Amazon’s recently upgraded its Prime service with an option called Prime Free Same Day Delivery that allows customers in certain areas to receive select products within 24 hours free of charge (Soper and Ingold 2016).
However, according to a 2016 investigation carried out by Bloomberg, the service excludes many ZIP codes that correspond to neighborhoods predominantly inhabited by black communities. According to the report: “In Atlanta, Chicago, Dallas, and Washington (…) black citizens are about half as likely to live in neighborhoods with access to Amazon same-day delivery as white residents” (ibid). In the case of Boston, the disparity is striking. The three ZIP codes that include the primarily black neighborhood of Roxbury are all excluded from Amazon’s Prime Free Same Day Delivery service whereas every neighborhoods that borders Roxbury are included (ibid).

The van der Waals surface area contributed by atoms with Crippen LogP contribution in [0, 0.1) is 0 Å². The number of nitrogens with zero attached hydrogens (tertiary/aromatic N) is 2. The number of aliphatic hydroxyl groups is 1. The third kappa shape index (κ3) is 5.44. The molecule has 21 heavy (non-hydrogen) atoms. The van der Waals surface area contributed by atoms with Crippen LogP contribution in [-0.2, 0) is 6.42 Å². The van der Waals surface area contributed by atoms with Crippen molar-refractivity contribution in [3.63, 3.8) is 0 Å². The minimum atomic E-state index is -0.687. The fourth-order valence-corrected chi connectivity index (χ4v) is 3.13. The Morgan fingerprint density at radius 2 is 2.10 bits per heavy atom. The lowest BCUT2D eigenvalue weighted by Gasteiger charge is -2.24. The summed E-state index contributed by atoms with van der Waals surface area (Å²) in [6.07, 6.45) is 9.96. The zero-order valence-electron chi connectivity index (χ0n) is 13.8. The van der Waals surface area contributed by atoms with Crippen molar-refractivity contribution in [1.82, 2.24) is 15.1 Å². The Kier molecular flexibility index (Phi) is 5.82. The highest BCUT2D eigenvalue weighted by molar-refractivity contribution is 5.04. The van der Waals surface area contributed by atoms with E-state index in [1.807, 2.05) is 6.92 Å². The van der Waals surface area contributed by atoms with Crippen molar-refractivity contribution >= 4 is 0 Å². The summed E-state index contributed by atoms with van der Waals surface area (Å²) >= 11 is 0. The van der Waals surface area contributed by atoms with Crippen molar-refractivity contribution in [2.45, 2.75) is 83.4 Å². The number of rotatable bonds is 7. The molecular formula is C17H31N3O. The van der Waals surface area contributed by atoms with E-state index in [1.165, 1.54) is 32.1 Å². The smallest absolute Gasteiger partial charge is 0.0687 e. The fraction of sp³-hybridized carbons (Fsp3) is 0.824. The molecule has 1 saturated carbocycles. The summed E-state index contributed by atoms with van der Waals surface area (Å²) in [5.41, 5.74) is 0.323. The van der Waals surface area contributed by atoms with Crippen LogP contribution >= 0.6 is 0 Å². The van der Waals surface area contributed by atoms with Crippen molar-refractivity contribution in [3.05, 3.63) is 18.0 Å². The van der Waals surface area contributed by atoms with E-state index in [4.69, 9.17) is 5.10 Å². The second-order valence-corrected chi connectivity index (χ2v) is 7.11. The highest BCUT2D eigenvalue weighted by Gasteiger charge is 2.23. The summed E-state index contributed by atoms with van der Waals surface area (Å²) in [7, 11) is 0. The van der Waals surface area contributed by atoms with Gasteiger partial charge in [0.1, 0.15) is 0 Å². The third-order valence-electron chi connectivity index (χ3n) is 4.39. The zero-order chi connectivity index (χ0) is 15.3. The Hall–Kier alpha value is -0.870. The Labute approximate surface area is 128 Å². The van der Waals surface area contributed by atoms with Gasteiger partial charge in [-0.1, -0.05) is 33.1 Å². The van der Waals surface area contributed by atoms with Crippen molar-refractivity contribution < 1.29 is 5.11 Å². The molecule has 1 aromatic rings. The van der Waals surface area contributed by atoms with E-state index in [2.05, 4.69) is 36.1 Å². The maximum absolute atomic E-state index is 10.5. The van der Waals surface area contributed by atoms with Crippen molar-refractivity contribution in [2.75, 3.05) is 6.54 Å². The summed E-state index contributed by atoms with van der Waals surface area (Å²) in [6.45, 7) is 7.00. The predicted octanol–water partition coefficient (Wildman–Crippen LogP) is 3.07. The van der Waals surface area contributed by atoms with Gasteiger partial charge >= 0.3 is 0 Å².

No evidence points to Amazon’s delivery algorithm making decisions based on race (ibid)d. However, the output of the algorithm is undeniably racially discriminatory. Amazon claims that there is no discriminatory intent, rather that ZIP codes within cities are only excluded based on cost and efficiency calculations related to the proportion of Prime members in an area and the distance between the area and the closest Amazon warehouse. This means that Amazon claims Boston’s Roxbury is not included in the service because they don’t have enough Prime members, and/or they are too far from the nearest shipping warehouse.
Sorelle Friedler, a professor at Haverford College who concentrates studies in data bias, explains that “There is so much systemic bias with respect to race. If you aren’t purposefully trying to identify it and correct it, this bias is likely to creep into your outcomes” (ibid). Amazon has stated that it hopes to correct such bias and has announced that the same-day delivery option will soon extend to every ZIP code in previously launched cities. The company, however, has not provided a timetable for this expansion.